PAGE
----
What's Donald Rumsfeld Doing These Days? He's a Philanthropist, Of Course

Say the name “Donald Rumsfeld,” and most people will think of the 2003 invasion of Iraq. But the former defense secretary and his wife, Joyce Rumsfeld, have made names for themselves in peaceful humanitarian ventures, as well. Since the 1980s, the couple have been investing in national anti-poverty outreach and international economic and political development through two foundations: the Joyce and Donald Rumsfeld Foundation, which they established in 1985; and the Rumsfeld Foundation, which they launched in 2007. 

Donald Rumsfeld is best known for his career in governmentfirst as a member of Congress, then as part of the White House staff under Nixon, and finally in the George W. Bush administration. But Rumsfeld was also very successful in business, serving as the CEO of two corporations, as well as chairman of biotech company Gilead Sciences. Rumsfeld seems to have made the biggest chunk of his money through Gilead stock. And while his net worth is unknown, it's large enough for the Rumsfelds to become active philanthropists through their two foundations. 

The Rumsfelds have supported a whole range of charitable causes through the Joyce and Donald Rumsfeld Foundation: public parks, cultural events, health initiatives and youth education, to name a few. They launched the Rumsfeld Foundation, by contrast, with a more narrowly focused mission. That mission has come to encompass four program areas, two of which we'll look into here: Microfinance and Central Asia (aid for U.S. veterans and fellowships for U.S. college students are the two others).

Microfinance—awarding small loans or grants to individuals so that they can start new businesses or expand recently established ones—appeals to the Rumsfelds as a way to deliver funds directly to people without going through their governments. As Rumsfeld told Philanthropy Roundtable in a summer 2015 interview, he trusts private citizens much more than he does government agencies to spend aid money honestly and effectively.

“I watched governments do development programs where many poor countries had corrupt officials, so I always worried about going through a governmental structure. I was attracted to the idea of going directly to individuals. Microfinance does that,” he said. (Could Rumsfeld have been referring to the many billions of dollars in U.S. war reconstruction aid that disappeared in Iraq and Afghanistan, with little to show for it? Maybe.)

His foundation has paid out nearly $3.5 million since its inception. That includes, over the last four years, a sum total $75,000 to Acction International, a U.S.-based microfinance organization; and $200,000 to microfinancing giant Grameen Foundation. It's also given $325,000 in that same four-year span to FINCA International, a nonprofit that that provides impoverished adults with a broad array of financial services, ranging from savings account programs to entrepreneurial loans and financial literacy education. Almost all of these grants are unrestricted gifts.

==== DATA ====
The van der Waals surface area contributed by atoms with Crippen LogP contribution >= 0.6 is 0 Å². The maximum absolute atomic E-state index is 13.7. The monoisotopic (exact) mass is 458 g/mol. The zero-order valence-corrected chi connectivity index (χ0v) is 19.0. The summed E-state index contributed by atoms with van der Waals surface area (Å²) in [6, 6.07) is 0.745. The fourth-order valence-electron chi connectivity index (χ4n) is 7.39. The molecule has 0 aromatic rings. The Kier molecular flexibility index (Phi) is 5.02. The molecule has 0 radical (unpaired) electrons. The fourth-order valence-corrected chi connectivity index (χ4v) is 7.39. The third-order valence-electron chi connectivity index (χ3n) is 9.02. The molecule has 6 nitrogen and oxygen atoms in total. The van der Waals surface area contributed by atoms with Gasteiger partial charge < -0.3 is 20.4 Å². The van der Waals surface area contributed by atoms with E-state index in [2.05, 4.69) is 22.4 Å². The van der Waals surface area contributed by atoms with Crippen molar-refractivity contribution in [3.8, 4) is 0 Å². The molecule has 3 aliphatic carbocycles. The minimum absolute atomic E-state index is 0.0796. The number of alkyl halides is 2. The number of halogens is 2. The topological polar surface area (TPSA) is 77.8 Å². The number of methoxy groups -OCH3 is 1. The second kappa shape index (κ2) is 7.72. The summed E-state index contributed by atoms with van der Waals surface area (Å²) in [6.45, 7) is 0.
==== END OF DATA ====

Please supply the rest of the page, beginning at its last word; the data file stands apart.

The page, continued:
Rumsfeld's microfinancing beneficiaries can be situated just about anywhere on Earth. But the foundation's second program area of interest, Central Asia, concerns itself with residents of Afghanistan, Mongolia, and the former Soviet states Armenia, Azerbaijan, Georgia, Kazakhstan, Kyrgyzstan, Tajikistan, Turkmenistan, and Uzbekistan. This program's giving isn't really a grant program per se, but a scholarship opportunity. It partners with Johns Hopkins University's School of Advanced International Studies to host an annual Central Asia-Caucasus Young Leaders Fellowship Program, which pays for students from the countries listed above to visit the Johns Hopkins campus for six weeks, meet U.S. officials, and study U.S. politics, history and culture. The hope is that these students will gain knowledge and insight to become successful political reformers and economic changemakers when they return to their home countries.

Central Asia's nations—many of which struggle with authoritarian rule—are a personal interest for Rumsfeld, and this is a part of the world that attracts the attention of few other funders. (The Open Society Foundations also pay attention to these nations.)

“I grew up in Chicago around folks with relatives in countries like Poland and Czechoslovakia coming out from under communism. As those countries made their transition to freedom, they were connected to a lot of people in the United States who were very friendly and helpful,” he told Philanthropy Roundtable. “I thought it would be useful if we did something in the five Central Asian countries (Uzbekistan, Tajikistan, Kazakhstan, Kyrgyzstan, and Turkmenistan), the three South Caucasus countries (Georgia, Armenia, ­Azerbaijan), and Afghanistan and Mongolia.”

Donald Rumsfeld is a controversial figure nowadays due to the U.S. involvement in Iraq, and will probably remain so. But the Rumsfeld Foundation's ongoing giving ensures that the ongoing turmoil of post-Saddam Iraq will not be Rumsfeld's only lasting legacy.